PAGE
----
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Clin Cancer Res. 2015 Aug 15;21(16):3759-70. doi: 10.1158/1078-0432.CCR-14-3294. Epub 2015 Apr 24.

Regulator of Chromosome Condensation 2 Identifies High-Risk Patients within Both Major Phenotypes of Colorectal Cancer.

Author information

1
Department for Molecular Oncology, Institute for Cancer Research, Oslo University Hospital, Oslo, Norway. K.G. Jebsen Colorectal Cancer Research Centre, Oslo University Hospital, Oslo, Norway. Centre for Cancer Biomedicine, Faculty of Medicine, University of Oslo, Oslo, Norway.
2
Department for Molecular Oncology, Institute for Cancer Research, Oslo University Hospital, Oslo, Norway. K.G. Jebsen Colorectal Cancer Research Centre, Oslo University Hospital, Oslo, Norway.
3
Department for Molecular Oncology, Institute for Cancer Research, Oslo University Hospital, Oslo, Norway. Department of Molecular Biosciences, University of Oslo, Oslo, Norway. Department of Oncology, University of Oxford, ORCRB, Headington, Oxford, United Kingdom.
4
Department for Molecular Oncology, Institute for Cancer Research, Oslo University Hospital, Oslo, Norway. Centre for Cancer Biomedicine, Faculty of Medicine, University of Oslo, Oslo, Norway.
5
Department for Molecular Oncology, Institute for Cancer Research, Oslo University Hospital, Oslo, Norway. Centre for Cancer Biomedicine, Faculty of Medicine, University of Oslo, Oslo, Norway. Department of Gastrointestinal Surgery, Aker Hospital-Oslo University Hospital, Oslo, Norway.
6
Faculty of Medicine, University of Oslo, Norway. Division of Forensic Medicine, Department of Forensic Pathology and Clinical Forensic Medicine, the Norwegian Institute of Public Health, Oslo, Norway.
7
University College of Sør-Trøndelag, Trondheim, Norway.
8
Molecular Cancer Research Group, Institute of Medical Biology, University of Tromsø, Tromsø, Norway.
9
Department of Molecular Medicine and Surgery, Karolinska Institute, Stockholm, Sweden.
10
Division of Oncology, Department of Clinical and Experimental Medicine, Faculty of Health Sciences, County Council of Östergötland, University of Linköping, Linköping, Sweden.
11
Faculty of Medicine, University of Oslo, Norway. Department of Pathology, Oslo University Hospital, Oslo, Norway.
12
Centre for Cancer Biomedicine, Faculty of Medicine, University of Oslo, Oslo, Norway. Department of Informatics, Faculty of Mathematics and Natural Sciences, Oslo, Norway.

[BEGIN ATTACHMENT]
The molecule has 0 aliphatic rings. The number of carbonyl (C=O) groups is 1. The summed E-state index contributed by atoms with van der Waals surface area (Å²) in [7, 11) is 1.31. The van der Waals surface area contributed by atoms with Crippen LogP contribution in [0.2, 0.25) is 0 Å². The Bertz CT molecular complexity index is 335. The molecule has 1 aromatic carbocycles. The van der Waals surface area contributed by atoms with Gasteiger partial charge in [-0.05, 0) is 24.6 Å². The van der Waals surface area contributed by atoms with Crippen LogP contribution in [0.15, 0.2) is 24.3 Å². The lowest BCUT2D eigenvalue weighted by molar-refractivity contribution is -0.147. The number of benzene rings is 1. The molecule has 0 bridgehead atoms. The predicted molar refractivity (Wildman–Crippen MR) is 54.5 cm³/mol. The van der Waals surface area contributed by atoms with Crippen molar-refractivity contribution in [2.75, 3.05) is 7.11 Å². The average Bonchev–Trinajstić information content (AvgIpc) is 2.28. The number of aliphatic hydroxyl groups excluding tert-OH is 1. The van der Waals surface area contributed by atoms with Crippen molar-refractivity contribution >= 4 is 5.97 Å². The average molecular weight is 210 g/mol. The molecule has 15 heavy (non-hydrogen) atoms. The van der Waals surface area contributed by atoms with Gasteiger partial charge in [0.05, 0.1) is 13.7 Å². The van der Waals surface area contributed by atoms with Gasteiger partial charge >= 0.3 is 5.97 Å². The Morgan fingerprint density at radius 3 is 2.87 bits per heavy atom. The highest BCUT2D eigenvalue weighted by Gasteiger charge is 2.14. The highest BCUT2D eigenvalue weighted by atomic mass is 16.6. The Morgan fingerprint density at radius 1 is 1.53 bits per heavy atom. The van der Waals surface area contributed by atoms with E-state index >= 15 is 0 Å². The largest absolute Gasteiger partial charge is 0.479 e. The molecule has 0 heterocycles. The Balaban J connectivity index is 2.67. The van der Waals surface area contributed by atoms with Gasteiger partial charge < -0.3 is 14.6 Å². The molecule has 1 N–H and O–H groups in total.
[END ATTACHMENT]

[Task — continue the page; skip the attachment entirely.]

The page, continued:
13
K.G. Jebsen Colorectal Cancer Research Centre, Oslo University Hospital, Oslo, Norway. Centre for Cancer Biomedicine, Faculty of Medicine, University of Oslo, Oslo, Norway. Department of Gastrointestinal Surgery, Aker Hospital-Oslo University Hospital, Oslo, Norway. Faculty of Medicine, University of Oslo, Norway.
14
Department for Molecular Oncology, Institute for Cancer Research, Oslo University Hospital, Oslo, Norway. K.G. Jebsen Colorectal Cancer Research Centre, Oslo University Hospital, Oslo, Norway. Centre for Cancer Biomedicine, Faculty of Medicine, University of Oslo, Oslo, Norway. Department of Informatics, Faculty of Mathematics and Natural Sciences, Oslo, Norway.
15
Department for Molecular Oncology, Institute for Cancer Research, Oslo University Hospital, Oslo, Norway. K.G. Jebsen Colorectal Cancer Research Centre, Oslo University Hospital, Oslo, Norway. Centre for Cancer Biomedicine, Faculty of Medicine, University of Oslo, Oslo, Norway. Department of Molecular Biosciences, University of Oslo, Oslo, Norway. Ragnhild.A.Lothe@rr-research.no.

Abstract

PURPOSE:

Colorectal cancer has high incidence and mortality worldwide. Patients with microsatellite instable (MSI) tumors have significantly better prognosis than patients with microsatellite stable (MSS) tumors. Considerable variation in disease outcome remains a challenge within each subgroup, and our purpose was to identify biomarkers that improve prediction of colorectal cancer prognosis.

EXPERIMENTAL DESIGN:

Mutation analyses of 42 MSI target genes were performed in two independent MSI tumor series (n = 209). Markers that were significantly associated with prognosis in the test series were assessed in the validation series, followed by functional and genetic explorations. The clinical potential was further investigated by immunohistochemistry in a population-based colorectal cancer series (n = 903).

RESULTS:

We identified the cell-cycle gene regulator of chromosome condensation 2 (RCC2) as a cancer biomarker. We found a mutation in the 5' UTR region of RCC2 that in univariate and multivariate analyses was significantly associated with improved outcome in the MSI group. This mutation caused reduction of protein expression in dual luciferase gene reporter assays. siRNA knockdown in MSI colon cancer cells (HCT15) caused reduced cell proliferation, cell-cycle arrest, and increased apoptosis. Massive parallel sequencing revealed few RCC2 mutations in MSS tumors. However, weak RCC2 protein expression was significantly associated with poor prognosis, independent of clinical high-risk parameters, and stratifies clinically important patient subgroups with MSS tumors, including elderly patients (>75 years), stage II patients, and those with rectal cancer.

CONCLUSIONS:

Impaired RCC2 affects functional and clinical endpoints of colorectal cancer. High-risk patients with either MSI or MSS tumors can be identified with cost-effective routine RCC2 assays.

PMID:
25910952
DOI:
10.1158/1078-0432.CCR-14-3294
[Indexed for MEDLINE]
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